Findings / Results: The three outcome measures were highly correlated (r>0.66, P<0.001) after the program, while effect size was high to medium; 10MWT (ESI 1.03, ESII 1.06), 2MWT (ESI 1.0, ESII 1.15) and TUG (ESI 0.63, ESII 0.94). Performances improved from 39-99% and subjects with a BKA performed all tests significantly faster (P=0.01) than those with an AKA. Eleven subjects walked 1.0 m/s or faster at end of training.
Conclusions: Construct validity and internal responsiveness of the three measures were high, and is recommended be used by other centres. Still, only one third walked faster than 1m/s, supporting the need for studies examining the effect of e.g. progressive strength training for improvements.

185. Pneumococcal sepsis-induced Symmetrical Peripheral Gangrene
Taj Haubuf, Klaus Kjær Petersen , Kurt Fuursted, Alex Lund Laursen, Johnny Keller
Orthopedic, Aarhus University Hospital; Microbiology, Aarhus University Hospital; Infectious Disease , Aarhus University Hospital

Background: Symmetrical Peripheral Gangrene - SPG (also known as Purpura Fulminans) caused by Streptococcus pneumonia (SP) is an uncommon, though very severe and potential lethal complication to septicemia.
Purpose / Aim of Study: To describe our experience with patients with SPG.
Materials and Methods: Between 2003 and 2013 eleven patients SPG due to SP where treated at Aarhus University Hospital. Patient’s files were retrospectively studied regarding clinical status, predispositions, multi-organ involvement, days of admission, surgical treatment and prostheses status.
Findings / Results: Eleven patients, median age 55 years (range 38-71 years) admitted with septicemia developed SPG. Four patients had earlier undergone splenectomy and one patient had no spleen, due to SLE. Six were smokers and only one patient had no obvious predisposing conditions. SP sensitive to penicillin was found in blood samples in all patients. All had purpura and eight had skin necrosis of lips and nose. All patients received high doses of penicillin and intensive care, three patients died during hospitalization, one prior to surgical intervention. Ten patients required extensive surgical intervention resulting in four humeral-, four antebrachium-, 28 digits and hand- , four femoral-, three through knee-, eleven crural and one toe amputations. Nine patients underwent dialysis and seven received vasopressors. Median time from onset of symptoms to amputation was 21,7 days (range 5- 100 days). After a protracted rehabilitation period six patients were mobilized on bilateral leg prostheses. One patient became wheelchair bound.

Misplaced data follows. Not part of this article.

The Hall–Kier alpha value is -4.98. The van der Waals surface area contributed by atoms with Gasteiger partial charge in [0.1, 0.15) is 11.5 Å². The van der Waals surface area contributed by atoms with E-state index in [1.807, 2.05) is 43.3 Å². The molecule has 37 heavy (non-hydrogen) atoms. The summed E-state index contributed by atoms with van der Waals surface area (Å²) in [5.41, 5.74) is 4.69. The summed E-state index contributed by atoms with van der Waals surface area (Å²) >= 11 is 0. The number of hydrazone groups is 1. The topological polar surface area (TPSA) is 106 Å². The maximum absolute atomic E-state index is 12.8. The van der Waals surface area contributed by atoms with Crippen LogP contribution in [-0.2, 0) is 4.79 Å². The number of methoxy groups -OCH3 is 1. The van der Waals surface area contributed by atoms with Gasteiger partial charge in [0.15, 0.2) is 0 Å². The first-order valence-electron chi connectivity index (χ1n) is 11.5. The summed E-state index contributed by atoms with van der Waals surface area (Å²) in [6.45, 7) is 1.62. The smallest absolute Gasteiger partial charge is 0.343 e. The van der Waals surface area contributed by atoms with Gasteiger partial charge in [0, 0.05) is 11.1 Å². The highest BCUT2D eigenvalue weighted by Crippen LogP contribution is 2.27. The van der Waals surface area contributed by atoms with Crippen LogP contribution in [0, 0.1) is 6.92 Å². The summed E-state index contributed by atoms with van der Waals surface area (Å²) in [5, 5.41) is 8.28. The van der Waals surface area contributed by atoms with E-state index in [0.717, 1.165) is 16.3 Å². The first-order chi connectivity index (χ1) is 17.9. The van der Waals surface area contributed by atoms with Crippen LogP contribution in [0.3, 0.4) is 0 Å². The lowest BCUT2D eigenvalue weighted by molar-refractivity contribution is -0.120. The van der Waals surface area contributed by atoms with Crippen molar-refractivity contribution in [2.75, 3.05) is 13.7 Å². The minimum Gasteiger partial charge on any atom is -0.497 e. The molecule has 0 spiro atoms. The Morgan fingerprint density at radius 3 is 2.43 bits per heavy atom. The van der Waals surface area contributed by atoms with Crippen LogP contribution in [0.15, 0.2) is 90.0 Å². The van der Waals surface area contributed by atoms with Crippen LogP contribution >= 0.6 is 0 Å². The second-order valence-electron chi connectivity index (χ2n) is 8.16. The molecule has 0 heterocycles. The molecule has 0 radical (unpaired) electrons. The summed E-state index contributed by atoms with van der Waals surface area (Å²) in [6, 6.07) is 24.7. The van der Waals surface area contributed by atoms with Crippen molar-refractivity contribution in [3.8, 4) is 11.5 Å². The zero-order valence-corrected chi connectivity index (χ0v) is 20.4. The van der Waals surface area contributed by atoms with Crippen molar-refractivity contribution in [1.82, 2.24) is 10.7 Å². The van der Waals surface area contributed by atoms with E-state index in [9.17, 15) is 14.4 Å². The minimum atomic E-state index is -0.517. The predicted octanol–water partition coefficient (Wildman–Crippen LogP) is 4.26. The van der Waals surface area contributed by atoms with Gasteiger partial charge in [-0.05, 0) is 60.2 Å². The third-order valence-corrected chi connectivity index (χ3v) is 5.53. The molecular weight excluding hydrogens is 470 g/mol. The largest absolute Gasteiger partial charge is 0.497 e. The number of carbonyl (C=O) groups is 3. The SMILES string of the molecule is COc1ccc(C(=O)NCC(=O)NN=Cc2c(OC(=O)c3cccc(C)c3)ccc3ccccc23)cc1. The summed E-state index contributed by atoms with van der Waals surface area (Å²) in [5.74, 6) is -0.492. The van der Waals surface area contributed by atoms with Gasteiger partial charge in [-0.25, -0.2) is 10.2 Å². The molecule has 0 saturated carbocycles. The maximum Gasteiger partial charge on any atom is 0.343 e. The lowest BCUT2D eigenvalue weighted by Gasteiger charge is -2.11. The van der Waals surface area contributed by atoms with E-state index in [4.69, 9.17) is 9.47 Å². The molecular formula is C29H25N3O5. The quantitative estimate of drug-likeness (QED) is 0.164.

Conclusions: Symmetrical Peripheral gangrene is a serious complication to Streptococcus pneumonia septicaemia with at high mortality- and complication rate with risk of extensive amputations, resulting in long admissions and loss of daily functions.

186. Ultrasound guided core needle biopsy of peripheral nerve sheath tumors. A retrospective study.